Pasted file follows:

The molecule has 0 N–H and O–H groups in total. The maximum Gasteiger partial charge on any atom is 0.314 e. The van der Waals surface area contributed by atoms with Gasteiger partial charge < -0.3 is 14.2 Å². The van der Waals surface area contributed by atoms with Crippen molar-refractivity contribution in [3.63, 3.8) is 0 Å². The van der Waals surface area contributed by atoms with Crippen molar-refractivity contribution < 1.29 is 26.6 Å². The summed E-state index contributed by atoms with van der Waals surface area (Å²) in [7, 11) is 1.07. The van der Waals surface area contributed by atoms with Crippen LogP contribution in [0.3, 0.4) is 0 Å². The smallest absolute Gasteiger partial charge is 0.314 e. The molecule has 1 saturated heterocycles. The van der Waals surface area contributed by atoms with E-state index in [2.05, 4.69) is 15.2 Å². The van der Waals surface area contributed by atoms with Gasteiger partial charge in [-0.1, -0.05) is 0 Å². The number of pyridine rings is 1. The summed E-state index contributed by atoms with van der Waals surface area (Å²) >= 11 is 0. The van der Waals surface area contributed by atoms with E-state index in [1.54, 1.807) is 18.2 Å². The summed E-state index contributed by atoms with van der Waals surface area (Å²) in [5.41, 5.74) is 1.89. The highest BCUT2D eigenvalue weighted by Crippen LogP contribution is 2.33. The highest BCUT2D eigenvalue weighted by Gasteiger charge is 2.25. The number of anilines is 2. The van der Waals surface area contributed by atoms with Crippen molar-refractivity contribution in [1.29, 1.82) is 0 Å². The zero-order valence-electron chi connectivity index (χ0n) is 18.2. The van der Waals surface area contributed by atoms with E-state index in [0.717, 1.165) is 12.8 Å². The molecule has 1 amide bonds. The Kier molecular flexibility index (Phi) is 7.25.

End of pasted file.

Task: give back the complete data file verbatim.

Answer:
The molecule has 0 N–H and O–H groups in total. The maximum Gasteiger partial charge on any atom is 0.314 e. The van der Waals surface area contributed by atoms with Gasteiger partial charge < -0.3 is 14.2 Å². The van der Waals surface area contributed by atoms with Crippen molar-refractivity contribution in [3.63, 3.8) is 0 Å². The van der Waals surface area contributed by atoms with Crippen molar-refractivity contribution < 1.29 is 26.6 Å². The summed E-state index contributed by atoms with van der Waals surface area (Å²) in [7, 11) is 1.07. The van der Waals surface area contributed by atoms with Crippen LogP contribution in [0.3, 0.4) is 0 Å². The smallest absolute Gasteiger partial charge is 0.314 e. The molecule has 1 saturated heterocycles. The van der Waals surface area contributed by atoms with E-state index in [2.05, 4.69) is 15.2 Å². The van der Waals surface area contributed by atoms with Gasteiger partial charge in [-0.1, -0.05) is 0 Å². The number of pyridine rings is 1. The summed E-state index contributed by atoms with van der Waals surface area (Å²) >= 11 is 0. The van der Waals surface area contributed by atoms with E-state index in [1.54, 1.807) is 18.2 Å². The summed E-state index contributed by atoms with van der Waals surface area (Å²) in [5.41, 5.74) is 1.89. The highest BCUT2D eigenvalue weighted by Crippen LogP contribution is 2.33. The highest BCUT2D eigenvalue weighted by Gasteiger charge is 2.25. The number of anilines is 2. The van der Waals surface area contributed by atoms with Crippen molar-refractivity contribution in [1.29, 1.82) is 0 Å². The zero-order valence-electron chi connectivity index (χ0n) is 18.2. The van der Waals surface area contributed by atoms with E-state index in [0.717, 1.165) is 12.8 Å². The molecule has 1 amide bonds. The Kier molecular flexibility index (Phi) is 7.25.